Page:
Better Business Bureau: Layaways are back

Nov. 3, 2012 at 6:03 a.m.

By Alan BlighFirst, some good news for all of us. Consumers struggling with debt will soon have a new place to turn for help. The recently formed Consumer Financial Protection Bureau announced it will begin supervising debt collection agencies Jan. 2.

Debt collection agencies that have annual receipts of more than $10 million will be required to properly identify themselves to the consumers they contact, properly disclose the amount of the debt and create a dispute resolution process for consumers with grievances. Companies with annual receipts of more than $10 million account for approximately 63 percent of the 4,500 debt collection agencies in the United States, according to The New York Times.

Nationally, BBB has received almost 20,000 complaints this year against collection agencies. Consumer complaints allege debt collectors used threats to force consumers into paying their alleged debt, did not provide adequate proof of the debt when requested and continuously harassed consumers after they were asked not to or told the debt was incorrect.

Phishing emails

We are warning Victoria businesses again to beware of a new wave of those malicious emails claiming to be from the BBB about a complaint filed against a company. The phishing email is sent from multiple email addresses and has in its subject line a nine-digit complaint number.

The body of the email states the company has received a complaint and asks the company to respond by email or click on a link. The email address or URL provided is not affiliated with the Better Business Bureau.

If you receive one of these, BBB advises: Do not click on any links or reply to the message, completely delete the message from your inbox and run a full virus scan immediately on your computer if you did click on any links. Please note that consumers have also reported receiving these emails.

Season for layaway

Many of our retailers have rolled out their layaway plans for the holidays a month earlier than last year. The layaway concept dates to the Great Depression, when cash-strapped families found the idea of paying for items on a monthly or weekly basis attractive. The concept lost its luster in the days of easy credit, but it has been revived and proved popular in the last couple of years.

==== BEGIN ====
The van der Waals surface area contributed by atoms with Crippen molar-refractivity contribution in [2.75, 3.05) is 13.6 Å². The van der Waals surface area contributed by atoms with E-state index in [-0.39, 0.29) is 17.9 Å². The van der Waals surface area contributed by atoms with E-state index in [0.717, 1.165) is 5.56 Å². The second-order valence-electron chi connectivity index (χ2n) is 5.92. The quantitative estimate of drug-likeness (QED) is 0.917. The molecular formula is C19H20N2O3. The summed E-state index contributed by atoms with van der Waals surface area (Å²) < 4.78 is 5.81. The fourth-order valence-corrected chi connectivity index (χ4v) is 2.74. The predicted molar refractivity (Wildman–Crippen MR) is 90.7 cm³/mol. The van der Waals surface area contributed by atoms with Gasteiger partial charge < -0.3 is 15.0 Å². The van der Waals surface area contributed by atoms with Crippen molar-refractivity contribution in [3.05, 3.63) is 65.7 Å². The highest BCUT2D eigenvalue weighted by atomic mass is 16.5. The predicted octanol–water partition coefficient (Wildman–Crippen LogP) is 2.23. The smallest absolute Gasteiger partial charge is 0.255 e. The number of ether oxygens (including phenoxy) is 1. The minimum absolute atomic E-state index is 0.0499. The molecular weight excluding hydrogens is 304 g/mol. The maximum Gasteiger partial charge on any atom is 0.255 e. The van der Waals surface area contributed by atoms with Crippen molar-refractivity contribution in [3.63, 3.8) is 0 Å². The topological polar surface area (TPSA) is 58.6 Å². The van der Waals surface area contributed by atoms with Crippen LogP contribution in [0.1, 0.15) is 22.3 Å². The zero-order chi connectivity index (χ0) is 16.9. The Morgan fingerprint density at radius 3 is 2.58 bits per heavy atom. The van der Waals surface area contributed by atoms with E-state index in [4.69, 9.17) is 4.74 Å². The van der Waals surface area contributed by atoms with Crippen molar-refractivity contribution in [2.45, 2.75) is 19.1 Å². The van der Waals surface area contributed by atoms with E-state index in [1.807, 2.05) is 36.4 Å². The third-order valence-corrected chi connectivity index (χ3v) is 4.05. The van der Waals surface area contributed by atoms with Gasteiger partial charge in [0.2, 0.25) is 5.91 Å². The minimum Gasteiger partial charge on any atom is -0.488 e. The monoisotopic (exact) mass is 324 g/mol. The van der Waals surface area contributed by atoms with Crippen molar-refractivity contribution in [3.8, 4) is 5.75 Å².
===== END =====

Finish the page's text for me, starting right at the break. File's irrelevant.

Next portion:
Note: There are no Texas laws specifically governing layaways. For any consumer considering a layaway plan, BBB advises:

Plan ahead. Before signing a layaway contract, make sure you can actually come up with the money to pay for the products.

Obtain a written contract. Ask the company for a written contract and read it carefully. Contracts should include when payments must be made and what happens if a payment is late.

Confirm how long the item can be kept on layaway. Some stores only hold items for a specific number of months and then redistribute them for resale.

Read the company's refund policy. What happens if you change your mind and decide not to purchase the item? Be sure to check if refunds are available.

Research charities

Now that Hurricane Sandy has moved out of the East Coast, people from across the country will want to help by donating money to charities. BBB wants to remind you that although these types of disasters bring out the best in people, they can also bring out the worst. Remember: Rely on expert opinion when it comes to evaluating a charity. The public can go to to research charities and relief organizations to verify that they meet the 20 standards for charity accountability. Be wary of claims that 100 percent of donations will assist victims. Be cautious when giving online. Find out if the charity has an on-the-ground presence in impacted areas. And find out if the charity provides direct aid or raises money for other groups. Best advice - give locally to a charity that has been around awhile.

Alan Bligh is the executive director of the Better Business Bureau in Corpus Christi. Contact him by e-mail at



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